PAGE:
[E-voting] software versions

Catherine Ansbro cansbro at eircom.net
Wed Jun 1 21:23:09 IST 2005

I post this because I don't know how much care (if any) has been given 
to developing of proper procedures for upgrades/bug fixes/fees/(refunds) 
of the proposed Irish system.  I remember the CEV report mentioning the 
software was constantly changing, so there was no way it could be 

See the whole thread for more info; the responses to the post below 
include revelations that Diebold was /charging its customers/ for 
critical bug-fixes!  (This, when the problems were so severe a full 
product recall would have been the only ethical thing to do.)  Would we 
in Ireland have had any protection from this kind of thing?  Bug fixes 
being called "updated versions" and then charging us taxpayers for it?

Posted on Monday, May 30, 2005 - 07:10 am:    	Edit Post 
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A quick note here: The version number (1.94) is a matter of some 
consternation over at DU.

While it is true that there are only two certified versions for the chip 
in the precinct-based optical scan (1.94w and 1.96.4) there have 
actually been many other versions in use. This can be found in the 
Diebold memos -- see Chapter 13 
(http://www.blackboxvoting.org/bbv_chapter-13.pdf) for specifics.

The version used in New Hampshire has never been certified at all. Also, 
there is a version 2.0.1 used for the high speed central count optical 
scans (absentee ballot processing machines).

You can find all the version numbers that are certified up through Oct 
2004 in the Black Box Voting Document Archive, here: 

To deal with variability in versions used, we had Hursti examine the 
whole source code evolution for the optical scan.

I think it is around 1.95.4 where the changes in the optical scan 
firmware are significant enough that we would want to do a new round of 
testing to check vulnerabilities again.

The 1.96 version is used in California, but most of the Florida optical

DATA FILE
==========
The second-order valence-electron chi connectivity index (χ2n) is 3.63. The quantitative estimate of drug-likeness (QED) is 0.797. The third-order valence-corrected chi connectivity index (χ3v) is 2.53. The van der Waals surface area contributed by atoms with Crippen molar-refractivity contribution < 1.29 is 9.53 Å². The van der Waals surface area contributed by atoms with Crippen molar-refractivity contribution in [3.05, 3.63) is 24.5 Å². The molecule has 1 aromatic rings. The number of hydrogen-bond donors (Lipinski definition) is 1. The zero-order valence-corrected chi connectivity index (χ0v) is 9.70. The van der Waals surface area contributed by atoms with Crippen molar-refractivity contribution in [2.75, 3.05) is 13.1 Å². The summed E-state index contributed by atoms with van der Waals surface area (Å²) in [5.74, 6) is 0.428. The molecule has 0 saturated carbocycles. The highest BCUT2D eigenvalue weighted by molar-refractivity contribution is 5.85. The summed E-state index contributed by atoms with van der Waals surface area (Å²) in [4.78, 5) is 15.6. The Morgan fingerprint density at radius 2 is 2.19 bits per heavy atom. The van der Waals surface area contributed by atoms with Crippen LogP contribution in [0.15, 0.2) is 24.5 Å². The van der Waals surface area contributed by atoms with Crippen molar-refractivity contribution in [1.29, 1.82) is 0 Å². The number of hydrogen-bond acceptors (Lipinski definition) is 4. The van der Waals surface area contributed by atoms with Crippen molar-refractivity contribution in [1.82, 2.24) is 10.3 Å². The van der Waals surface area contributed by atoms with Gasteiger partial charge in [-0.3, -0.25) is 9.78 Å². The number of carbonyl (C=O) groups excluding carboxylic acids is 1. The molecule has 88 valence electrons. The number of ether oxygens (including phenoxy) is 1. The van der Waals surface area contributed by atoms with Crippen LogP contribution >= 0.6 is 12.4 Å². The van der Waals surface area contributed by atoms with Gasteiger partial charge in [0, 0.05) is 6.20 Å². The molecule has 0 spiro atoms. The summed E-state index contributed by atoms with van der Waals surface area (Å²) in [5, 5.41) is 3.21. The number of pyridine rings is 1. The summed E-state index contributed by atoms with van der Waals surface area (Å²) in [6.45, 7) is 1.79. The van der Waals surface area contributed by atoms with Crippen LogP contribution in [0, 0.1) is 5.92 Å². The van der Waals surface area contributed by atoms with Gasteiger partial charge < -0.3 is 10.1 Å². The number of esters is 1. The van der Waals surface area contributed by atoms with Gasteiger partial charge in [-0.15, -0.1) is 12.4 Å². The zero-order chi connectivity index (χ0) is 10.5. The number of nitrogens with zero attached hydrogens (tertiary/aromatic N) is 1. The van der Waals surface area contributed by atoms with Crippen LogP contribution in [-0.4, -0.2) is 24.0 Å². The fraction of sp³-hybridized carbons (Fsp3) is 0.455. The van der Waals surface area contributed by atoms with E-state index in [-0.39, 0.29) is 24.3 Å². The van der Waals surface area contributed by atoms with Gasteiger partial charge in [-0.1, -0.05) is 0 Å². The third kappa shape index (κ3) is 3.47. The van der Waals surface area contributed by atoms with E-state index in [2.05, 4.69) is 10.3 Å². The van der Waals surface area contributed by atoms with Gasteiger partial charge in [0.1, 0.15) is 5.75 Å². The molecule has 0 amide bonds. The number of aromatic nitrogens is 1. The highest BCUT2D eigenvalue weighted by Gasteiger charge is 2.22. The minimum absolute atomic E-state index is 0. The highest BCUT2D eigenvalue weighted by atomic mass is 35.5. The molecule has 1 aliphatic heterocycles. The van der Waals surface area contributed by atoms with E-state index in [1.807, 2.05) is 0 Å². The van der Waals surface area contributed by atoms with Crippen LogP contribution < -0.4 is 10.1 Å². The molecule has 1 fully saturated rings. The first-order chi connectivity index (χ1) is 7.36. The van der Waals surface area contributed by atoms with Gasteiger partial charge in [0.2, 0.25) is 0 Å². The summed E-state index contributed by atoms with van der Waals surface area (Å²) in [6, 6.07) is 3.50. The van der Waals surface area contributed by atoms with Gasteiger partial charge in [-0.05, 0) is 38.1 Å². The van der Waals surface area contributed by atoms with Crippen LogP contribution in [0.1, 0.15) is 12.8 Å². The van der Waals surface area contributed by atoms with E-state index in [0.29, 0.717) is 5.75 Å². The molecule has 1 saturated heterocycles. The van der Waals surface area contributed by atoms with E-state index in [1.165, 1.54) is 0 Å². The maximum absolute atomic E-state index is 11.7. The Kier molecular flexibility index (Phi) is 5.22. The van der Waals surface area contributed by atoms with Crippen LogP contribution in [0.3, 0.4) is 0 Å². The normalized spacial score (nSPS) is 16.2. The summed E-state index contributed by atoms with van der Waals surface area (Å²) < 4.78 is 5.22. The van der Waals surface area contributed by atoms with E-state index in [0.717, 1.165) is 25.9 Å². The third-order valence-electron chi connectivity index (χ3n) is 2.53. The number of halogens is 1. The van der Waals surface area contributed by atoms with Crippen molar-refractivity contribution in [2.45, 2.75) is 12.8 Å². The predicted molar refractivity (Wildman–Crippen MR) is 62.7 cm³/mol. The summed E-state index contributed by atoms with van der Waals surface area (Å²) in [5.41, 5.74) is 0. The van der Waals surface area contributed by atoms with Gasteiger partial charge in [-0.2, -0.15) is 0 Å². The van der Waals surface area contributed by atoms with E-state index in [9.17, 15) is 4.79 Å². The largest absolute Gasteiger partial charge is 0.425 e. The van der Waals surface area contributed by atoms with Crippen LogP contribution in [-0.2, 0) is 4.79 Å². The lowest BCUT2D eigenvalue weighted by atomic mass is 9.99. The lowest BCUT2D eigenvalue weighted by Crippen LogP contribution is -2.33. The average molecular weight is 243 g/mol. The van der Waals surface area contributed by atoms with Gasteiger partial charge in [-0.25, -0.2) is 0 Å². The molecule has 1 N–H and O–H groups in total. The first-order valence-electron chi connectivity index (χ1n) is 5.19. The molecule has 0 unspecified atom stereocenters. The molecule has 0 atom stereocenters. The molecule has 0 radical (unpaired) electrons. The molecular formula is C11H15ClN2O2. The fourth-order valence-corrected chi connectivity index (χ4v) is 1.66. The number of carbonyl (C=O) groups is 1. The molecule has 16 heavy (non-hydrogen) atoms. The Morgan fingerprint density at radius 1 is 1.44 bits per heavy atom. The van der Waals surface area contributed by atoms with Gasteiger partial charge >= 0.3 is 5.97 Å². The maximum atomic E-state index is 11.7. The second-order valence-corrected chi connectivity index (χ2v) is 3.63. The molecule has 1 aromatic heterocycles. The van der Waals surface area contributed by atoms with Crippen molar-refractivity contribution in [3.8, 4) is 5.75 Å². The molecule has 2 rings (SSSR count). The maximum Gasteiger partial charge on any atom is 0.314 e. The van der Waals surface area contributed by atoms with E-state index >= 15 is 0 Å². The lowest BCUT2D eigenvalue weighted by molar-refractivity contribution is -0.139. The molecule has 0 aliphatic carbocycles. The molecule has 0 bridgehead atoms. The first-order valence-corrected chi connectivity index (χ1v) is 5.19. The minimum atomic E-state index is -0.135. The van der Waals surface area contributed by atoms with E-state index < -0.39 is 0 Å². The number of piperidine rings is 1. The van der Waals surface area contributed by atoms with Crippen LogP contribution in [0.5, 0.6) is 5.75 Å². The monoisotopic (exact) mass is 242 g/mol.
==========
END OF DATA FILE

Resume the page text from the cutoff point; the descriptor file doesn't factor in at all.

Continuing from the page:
scan counties are still on 1.94 levels, as is much of the rest of the 
U.S. We had an opportunity for a field test with the 1.94 software, and 
we took it.

Therefore, only the 1.94 series -- which is still very widely used -- is 
mentioned in this article. No comment on 1.96 (yet).

Regarding the upgrade of California counties to 1.96, which took place 
AFTER the March 2004 primaries if I'm not mistaken, I am interested in 
whether counties had to pay for the upgrade to the new 1.96 software.

I'm guessing they did, but those of you in California may know for sure. 
If so, it calls into question what process triggered that upgrade. For 
example, did the Voting Systems & Procedures Panel in California spot 
these flaws and require the upgrade? Does the upgrade to 1.96 even solve 
the issue of an editable executable program living on the memory card?

Because the design flaw is so significant, a PRODUCT RECALL at Diebold 
expense is the only ethical way to address this. It certainly should NOT 
be addressed by consultants working quietly behind the scenes with 
Diebold, passing costs for upgrades along to the taxpayers.

Therefore, the process taking place behind the scenes during upgrades to 
1.96, as well as questions about whether this vulnerability exists in 
1.96, need to be addressed.

The 1.96 versions may have the exact same flaws. Or not. It's a secret.

Privatized vote-counting. Ain't it grand?

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